- 2004, Carlos G. Groppa, “The Tango’s Influence on Other Popular Music”, in The Tango in the United States: A History, Jefferson, N.C.: McFarland & Company, →ISBN, pages 59–60:
- 2017, David Wood, “Argentina beyond El Proceso: Narratives of National Reconstruction”, in Football and Literature in South America (Routledge Research in Sports History), Abingdon, Oxon.; New York, N.Y.: Routledge, →ISBN, page 147:
- (archaic, まれに) An act of throwing something to the ground; an overturning.
- (transitive, intransitive) To throw (something) so that it goes too far.
- 1999, H. C. Dubey, “Rules and Regulations”, in Diving (DPH Sports Series), London: Discovery Publishing House, →ISBN, page 179:
- 1999, Penny Hastings, “Softball”, in Sports for Her: A Reference Guide for Teenage Girls, Westport, Conn.: Greenwood Press, →ISBN, page 89:
- 2000, Thomas Appenzeller; Herb Appenzeller, “Injuries to Spectators”, in Youth Sport and the Law: A Guide to Legal Issues, Durham, N.C.: Carolina Academic Press, →ISBN, page 65:
- On May 6, 1995, eight-year-old Johnny Lupoli was warming up before a baseball game in Wallingford, Connecticut (Sports Illustrated, 1996). Johnny, a pitcher for the Kovacs Insurance team in the Yalesville Little League overthrew his catcher during the pre-game session and hit a spectator. Carol LaRosa, the injured spectator, who's[sic, meaning whose] son was a teammate of Lupoli, sued the young pitcher for $15,000 in damages.
- 2015, Viridiana Lieberman, “M.V.P.: The Most Vulnerable Player in Children’s Sports Films”, in Sports Heroines on Film: A Critical Study of Cinematic Women Athletes, Coaches and Owners, Jefferson, N.C.: McFarland & Company, →ISBN, page 73:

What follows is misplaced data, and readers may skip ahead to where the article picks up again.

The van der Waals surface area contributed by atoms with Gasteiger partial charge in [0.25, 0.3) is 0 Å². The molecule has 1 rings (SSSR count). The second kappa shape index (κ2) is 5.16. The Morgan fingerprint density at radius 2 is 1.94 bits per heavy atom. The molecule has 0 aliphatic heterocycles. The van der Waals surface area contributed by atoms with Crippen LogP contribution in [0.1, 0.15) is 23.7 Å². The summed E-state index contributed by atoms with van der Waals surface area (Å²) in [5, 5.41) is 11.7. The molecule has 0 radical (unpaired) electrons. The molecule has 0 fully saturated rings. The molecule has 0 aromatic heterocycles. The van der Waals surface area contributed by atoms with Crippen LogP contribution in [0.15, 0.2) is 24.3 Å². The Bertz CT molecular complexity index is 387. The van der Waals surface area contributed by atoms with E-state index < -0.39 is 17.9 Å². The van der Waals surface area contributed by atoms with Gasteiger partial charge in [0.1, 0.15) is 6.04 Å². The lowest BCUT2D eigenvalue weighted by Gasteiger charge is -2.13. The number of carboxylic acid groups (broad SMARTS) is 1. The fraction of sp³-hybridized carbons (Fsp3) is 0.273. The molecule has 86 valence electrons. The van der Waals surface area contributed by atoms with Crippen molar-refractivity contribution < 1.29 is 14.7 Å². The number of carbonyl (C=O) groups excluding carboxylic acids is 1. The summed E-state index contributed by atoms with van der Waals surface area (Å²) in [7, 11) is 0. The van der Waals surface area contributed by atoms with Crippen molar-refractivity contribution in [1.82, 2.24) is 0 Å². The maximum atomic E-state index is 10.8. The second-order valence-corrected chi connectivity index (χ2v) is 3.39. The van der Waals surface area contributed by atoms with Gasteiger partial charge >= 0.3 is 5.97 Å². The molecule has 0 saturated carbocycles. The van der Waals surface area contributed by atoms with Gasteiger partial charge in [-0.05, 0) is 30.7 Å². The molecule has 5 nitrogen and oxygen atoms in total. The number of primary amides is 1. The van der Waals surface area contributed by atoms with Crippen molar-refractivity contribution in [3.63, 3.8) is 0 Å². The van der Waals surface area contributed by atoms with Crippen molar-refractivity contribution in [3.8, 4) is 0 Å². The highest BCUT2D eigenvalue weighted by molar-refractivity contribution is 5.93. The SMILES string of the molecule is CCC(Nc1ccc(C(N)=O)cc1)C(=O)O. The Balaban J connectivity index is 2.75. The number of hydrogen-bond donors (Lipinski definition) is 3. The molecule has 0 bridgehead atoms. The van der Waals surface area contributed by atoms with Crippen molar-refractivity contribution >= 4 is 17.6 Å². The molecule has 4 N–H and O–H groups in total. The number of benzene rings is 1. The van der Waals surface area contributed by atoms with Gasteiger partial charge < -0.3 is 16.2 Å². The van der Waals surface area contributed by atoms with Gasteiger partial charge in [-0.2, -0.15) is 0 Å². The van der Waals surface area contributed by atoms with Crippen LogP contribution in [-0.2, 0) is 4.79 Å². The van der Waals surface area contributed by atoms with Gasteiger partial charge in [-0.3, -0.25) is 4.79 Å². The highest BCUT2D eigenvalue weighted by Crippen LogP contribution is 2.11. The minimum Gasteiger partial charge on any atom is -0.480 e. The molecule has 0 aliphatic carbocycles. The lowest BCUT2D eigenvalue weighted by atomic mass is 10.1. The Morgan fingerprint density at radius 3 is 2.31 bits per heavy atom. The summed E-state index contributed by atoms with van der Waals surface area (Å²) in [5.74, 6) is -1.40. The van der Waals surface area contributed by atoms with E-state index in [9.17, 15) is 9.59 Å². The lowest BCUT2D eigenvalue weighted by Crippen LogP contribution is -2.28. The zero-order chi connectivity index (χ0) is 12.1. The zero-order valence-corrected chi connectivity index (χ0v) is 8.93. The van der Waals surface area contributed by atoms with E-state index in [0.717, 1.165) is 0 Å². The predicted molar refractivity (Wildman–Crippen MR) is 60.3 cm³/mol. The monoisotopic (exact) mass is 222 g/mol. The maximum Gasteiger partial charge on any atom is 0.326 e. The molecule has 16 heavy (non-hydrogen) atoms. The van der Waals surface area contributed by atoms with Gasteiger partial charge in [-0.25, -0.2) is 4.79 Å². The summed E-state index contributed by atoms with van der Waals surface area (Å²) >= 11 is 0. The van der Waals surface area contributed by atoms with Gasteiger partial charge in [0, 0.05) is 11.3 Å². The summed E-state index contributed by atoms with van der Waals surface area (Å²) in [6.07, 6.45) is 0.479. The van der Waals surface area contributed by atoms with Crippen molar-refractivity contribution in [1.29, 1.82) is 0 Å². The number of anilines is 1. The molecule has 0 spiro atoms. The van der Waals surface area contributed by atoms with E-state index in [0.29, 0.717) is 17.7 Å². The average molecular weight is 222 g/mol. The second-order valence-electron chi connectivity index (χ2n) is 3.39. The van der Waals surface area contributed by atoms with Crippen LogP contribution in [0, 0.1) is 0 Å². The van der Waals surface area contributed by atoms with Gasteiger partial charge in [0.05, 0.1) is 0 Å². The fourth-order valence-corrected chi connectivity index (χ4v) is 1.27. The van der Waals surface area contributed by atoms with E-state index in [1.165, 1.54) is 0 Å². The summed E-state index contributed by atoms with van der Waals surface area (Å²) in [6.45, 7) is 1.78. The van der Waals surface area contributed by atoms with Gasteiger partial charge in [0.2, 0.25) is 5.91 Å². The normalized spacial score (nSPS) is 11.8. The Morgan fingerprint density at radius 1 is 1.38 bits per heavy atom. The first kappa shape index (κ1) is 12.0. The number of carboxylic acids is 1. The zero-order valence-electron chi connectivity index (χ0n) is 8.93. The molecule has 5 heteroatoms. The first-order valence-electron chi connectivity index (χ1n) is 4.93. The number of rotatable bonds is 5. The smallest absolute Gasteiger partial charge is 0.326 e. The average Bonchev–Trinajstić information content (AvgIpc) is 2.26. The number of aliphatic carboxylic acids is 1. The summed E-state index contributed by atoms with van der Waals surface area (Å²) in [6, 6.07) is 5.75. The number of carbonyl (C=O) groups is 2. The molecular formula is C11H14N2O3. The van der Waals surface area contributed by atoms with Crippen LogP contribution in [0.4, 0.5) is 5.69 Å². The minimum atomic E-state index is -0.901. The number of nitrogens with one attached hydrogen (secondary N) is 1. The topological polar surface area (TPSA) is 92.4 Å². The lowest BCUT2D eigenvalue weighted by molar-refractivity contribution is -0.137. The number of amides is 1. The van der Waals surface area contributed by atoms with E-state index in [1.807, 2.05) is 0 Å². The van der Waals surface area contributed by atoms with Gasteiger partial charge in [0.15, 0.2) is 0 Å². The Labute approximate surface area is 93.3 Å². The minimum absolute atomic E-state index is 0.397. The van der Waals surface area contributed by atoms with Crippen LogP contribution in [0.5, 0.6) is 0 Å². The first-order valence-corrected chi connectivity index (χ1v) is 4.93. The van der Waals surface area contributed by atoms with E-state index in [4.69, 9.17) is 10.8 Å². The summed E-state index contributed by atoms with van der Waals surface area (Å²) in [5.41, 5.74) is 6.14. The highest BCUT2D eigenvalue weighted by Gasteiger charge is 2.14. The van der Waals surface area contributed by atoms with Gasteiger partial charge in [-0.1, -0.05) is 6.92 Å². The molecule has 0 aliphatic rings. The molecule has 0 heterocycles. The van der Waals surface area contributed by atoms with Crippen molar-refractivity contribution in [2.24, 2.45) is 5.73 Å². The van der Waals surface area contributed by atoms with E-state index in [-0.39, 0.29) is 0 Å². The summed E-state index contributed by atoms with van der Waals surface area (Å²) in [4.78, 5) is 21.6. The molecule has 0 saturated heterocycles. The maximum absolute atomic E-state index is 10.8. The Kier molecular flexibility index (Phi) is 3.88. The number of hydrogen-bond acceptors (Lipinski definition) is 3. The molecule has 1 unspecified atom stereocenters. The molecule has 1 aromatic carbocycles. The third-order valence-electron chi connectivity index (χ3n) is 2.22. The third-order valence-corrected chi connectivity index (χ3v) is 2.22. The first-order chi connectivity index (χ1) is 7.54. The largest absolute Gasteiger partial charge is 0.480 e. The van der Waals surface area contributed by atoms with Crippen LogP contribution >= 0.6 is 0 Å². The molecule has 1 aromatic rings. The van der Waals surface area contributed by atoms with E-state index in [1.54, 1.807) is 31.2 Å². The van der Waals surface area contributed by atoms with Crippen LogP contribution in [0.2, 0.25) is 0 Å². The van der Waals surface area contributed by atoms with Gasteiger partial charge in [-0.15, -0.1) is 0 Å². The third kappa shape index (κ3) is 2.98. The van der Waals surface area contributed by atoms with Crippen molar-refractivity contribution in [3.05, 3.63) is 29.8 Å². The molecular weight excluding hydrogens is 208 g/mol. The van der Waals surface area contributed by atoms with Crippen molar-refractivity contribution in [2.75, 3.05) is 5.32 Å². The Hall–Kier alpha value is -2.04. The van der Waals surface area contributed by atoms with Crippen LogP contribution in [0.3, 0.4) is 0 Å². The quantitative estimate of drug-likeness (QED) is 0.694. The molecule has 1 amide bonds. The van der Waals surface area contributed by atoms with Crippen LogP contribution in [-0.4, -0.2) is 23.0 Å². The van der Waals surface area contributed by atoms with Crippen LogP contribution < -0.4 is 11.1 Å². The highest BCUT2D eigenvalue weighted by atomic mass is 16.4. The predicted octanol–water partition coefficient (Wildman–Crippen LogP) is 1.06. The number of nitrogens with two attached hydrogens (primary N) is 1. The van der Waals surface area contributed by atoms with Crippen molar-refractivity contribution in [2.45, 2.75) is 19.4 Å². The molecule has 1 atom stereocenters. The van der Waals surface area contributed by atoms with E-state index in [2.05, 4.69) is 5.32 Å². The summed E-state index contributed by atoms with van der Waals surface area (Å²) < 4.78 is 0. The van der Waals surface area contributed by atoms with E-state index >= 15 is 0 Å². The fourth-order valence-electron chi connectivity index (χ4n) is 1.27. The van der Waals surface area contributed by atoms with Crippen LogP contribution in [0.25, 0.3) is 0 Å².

- One afternoon the local reverend and Curtis are tossing the football around at the park. When the reverend overthrows the ball, Curtis demands that Jasmine put down her book and throw the ball back. This is the moment where Curtis is handed a glimpse of her potential as a football player and begins his quest to inspire her to play.
- (sports) A throw that goes too far.
- 2002, International Journal of Sport Psychology: Official Journal of the International Society of Sports Psychology, volume 33, Rome: Pozzi, ISSN 0047-0767, OCLC 230702535, page 41:
- 2013, Marcus Blackburn, “Lesson 5: Defend as a Team”, in Coaching Rugby Sevens, 2nd edition, London: Bloomsbury Publishing, →ISBN, page 92:
- (cricket) A run scored by the batting side when a fielder throws the ball back to the infield, whence it continues to the opposite outfield.
- 1999, Ashok Kumar, “Fielding”, in Cricket (DPH Sports Series), New Delhi: Discovery Publishing House, published 2006, →ISBN, page 49:
- Of all the cricket skills, good throwing is the one most readily appreciated by spectators, whether it be from the outfield or the infield. […] All throws must be "backed-up" by the nearest available fielder to prevent overthrows at both the bowler's and the wicket-keeper's ends. Nothing is more depressing than a fielding side giving away overthrows from bad throwing and backing-up.
- 2019 July 14, Stephan Shemilt, “England win Cricket World Cup: Ben Stokes stars in dramatic finale against New Zealand”, in BBC Sport, London:
- ^ “overthrouen, v.” in MED Online, Ann Arbor, Mich.: University of Michigan, 2007, retrieved 12 February 2018.
- ^ “over-, pref.” in MED Online, Ann Arbor, Mich.: University of Michigan, 2007, retrieved 12 February 2018.
- ^ “throuen, v.” in MED Online, Ann Arbor, Mich.: University of Michigan, 2007, retrieved 12 February 2018.
- ^ “overthrou(e, n.” in MED Online, Ann Arbor, Mich.: University of Michigan, 12 February 2018.
該当件数 : 332件